Almost one year ago, Jeremy Dubin, Artistic Associate with at the Cincinnati Shakespeare Company, was kind enough to answer some questions we at the ARB had about the company. After writing our last blog on the costume designs in King Lear, we decided we were curious about what goes on in the mind of a costume designer. So, we went back to the CSC. Resident Costume Designer, Amanda McGee, answered everything we wanted to know. Below is the full copy of the interview with images.
The acronym BAE does not refer to a common slang term amongst young folks or even to the Danish word for “poop.” Rather, in this instance it is a term which means Bureau of American Ethnology.
How did the Bureau of American Ethnology come to be and why is it important?
In 1879, as the discipline of anthropology was taking hold in universities across America, Congress established an agency called the Bureau of Ethnology. There is some controversy over the exact purpose for which this department was founded, but one explanation is that the Department of the Interior needed to transfer archives and other materials to the Smithsonian Institution because the two entities were set to merge shortly thereafter. Thus Congress decided to create a department to ease this change. The second reason, on the other hand, states the Bureau of Ethnology was established as a purely research division of the Smithsonian. Regardless, John Wesley Powell, the Bureau’s key founder, believed it should be used to promote anthropological research in the Americas. In fact, in 1897, the Bureau of Ethnology changed its name to Bureau of American Ethnology in order to limit geographic interests. Continue reading BAE: Bureau of American Ethnology (not the Danish word for “poop” or an abbreviation of “babe”)
UC Classics researchers Jack Davis and Sharon Stocker will receive the International Guiseppe Sciacca Award at Vatican City on Nov. 12. The award recognizes those who have made significant contributions to their respective fields.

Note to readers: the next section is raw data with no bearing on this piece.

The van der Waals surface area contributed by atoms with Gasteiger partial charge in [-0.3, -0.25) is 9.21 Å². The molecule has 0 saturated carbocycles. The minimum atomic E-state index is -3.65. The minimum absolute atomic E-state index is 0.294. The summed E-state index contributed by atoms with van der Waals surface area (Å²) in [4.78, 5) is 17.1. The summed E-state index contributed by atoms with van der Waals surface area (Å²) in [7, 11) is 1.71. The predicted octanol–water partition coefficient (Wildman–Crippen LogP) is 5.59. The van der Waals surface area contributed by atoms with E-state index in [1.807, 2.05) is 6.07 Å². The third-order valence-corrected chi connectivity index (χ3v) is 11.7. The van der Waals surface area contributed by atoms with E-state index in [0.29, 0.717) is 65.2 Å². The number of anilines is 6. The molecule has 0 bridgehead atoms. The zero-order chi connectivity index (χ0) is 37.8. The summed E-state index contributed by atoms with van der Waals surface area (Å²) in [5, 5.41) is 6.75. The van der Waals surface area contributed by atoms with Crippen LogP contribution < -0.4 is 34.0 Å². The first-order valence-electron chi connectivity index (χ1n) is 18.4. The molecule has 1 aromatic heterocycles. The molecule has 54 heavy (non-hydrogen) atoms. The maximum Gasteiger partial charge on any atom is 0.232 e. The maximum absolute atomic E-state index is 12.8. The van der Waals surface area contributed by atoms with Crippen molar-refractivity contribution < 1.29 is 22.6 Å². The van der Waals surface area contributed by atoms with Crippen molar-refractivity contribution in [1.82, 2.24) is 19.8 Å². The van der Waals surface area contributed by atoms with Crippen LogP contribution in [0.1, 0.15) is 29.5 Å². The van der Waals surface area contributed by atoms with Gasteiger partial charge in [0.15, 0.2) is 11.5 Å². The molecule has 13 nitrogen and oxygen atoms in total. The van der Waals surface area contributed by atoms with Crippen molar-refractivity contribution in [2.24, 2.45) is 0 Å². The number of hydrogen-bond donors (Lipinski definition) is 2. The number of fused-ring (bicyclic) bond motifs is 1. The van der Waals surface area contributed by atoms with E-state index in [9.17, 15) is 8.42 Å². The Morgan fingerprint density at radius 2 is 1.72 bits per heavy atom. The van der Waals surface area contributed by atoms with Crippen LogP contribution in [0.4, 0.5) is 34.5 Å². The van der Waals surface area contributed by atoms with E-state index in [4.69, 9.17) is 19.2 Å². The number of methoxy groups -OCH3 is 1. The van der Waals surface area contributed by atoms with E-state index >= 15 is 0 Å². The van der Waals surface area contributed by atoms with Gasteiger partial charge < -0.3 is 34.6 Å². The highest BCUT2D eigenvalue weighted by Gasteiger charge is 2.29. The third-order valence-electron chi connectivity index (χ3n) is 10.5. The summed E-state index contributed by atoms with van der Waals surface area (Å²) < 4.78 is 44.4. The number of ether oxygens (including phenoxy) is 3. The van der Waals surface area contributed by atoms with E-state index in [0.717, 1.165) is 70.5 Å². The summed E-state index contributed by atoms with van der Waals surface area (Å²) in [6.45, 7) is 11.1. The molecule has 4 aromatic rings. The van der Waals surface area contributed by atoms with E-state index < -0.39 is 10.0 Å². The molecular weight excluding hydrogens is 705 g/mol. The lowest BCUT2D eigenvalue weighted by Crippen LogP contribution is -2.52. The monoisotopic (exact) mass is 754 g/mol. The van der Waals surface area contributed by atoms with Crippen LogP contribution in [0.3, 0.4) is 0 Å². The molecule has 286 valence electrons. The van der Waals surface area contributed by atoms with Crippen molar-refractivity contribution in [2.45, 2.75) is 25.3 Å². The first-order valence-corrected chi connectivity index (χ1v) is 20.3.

The University of Cincinnati Libraries celebrated the International Edible Books Festival for the 14th year on April 1, 2016. Fifteen UC students, librarians and staff submitted entries that included edible books made of cakes, cookies, candy and Peeps.
For more information about the participants and the International Edible Books Festival, read the News Record article. View the entries and the winners on the Libraries Facebook page.
UC Libraries is proud to be a part of the Provost’s Strategic Hiring Opportunity and Dual Career Assistance programs. In a recent article in UC Magazine, library employees Bill McMillin, Tiffany Grant, Don Jason, Hong Cheng and Robert Freeman are included in a feature of new employees that “have joined UC with support from Provost Office funds dedicated to recruit the best and brightest in their fields as well as to attract and support faculty who have partners who can bring their own academic expertise to campus.” You can read all about it online in UC Magazine.
An international team of archaeologists led by University of Cincinnati researchers recently discovered a Bronze Age warrior’s tomb in southwestern Greece filled with more than 1,400 objects: jewels, weapons and armor, as well as bronze, silver and gold vessels. The unusual find is celebrated in the New York Times.
A new report from Dean and University Librarian Xuemao Wang sheds light on the expertise required to support a robust and sustainable digital scholarship program.
In late 2012, the University of Cincinnati Libraries was awarded a Scholarly Communications and Information Technology Program planning grant from The Andrew W. Mellon Foundation to define and describe the key skills and competencies required to support a robust digital scholarship program. The project’s findings have now been published in a report titled “Building Expertise to Support Digital Scholarship: A Global Perspective.” Continue reading New Report Reviews Successful Global Digital Scholarship Programs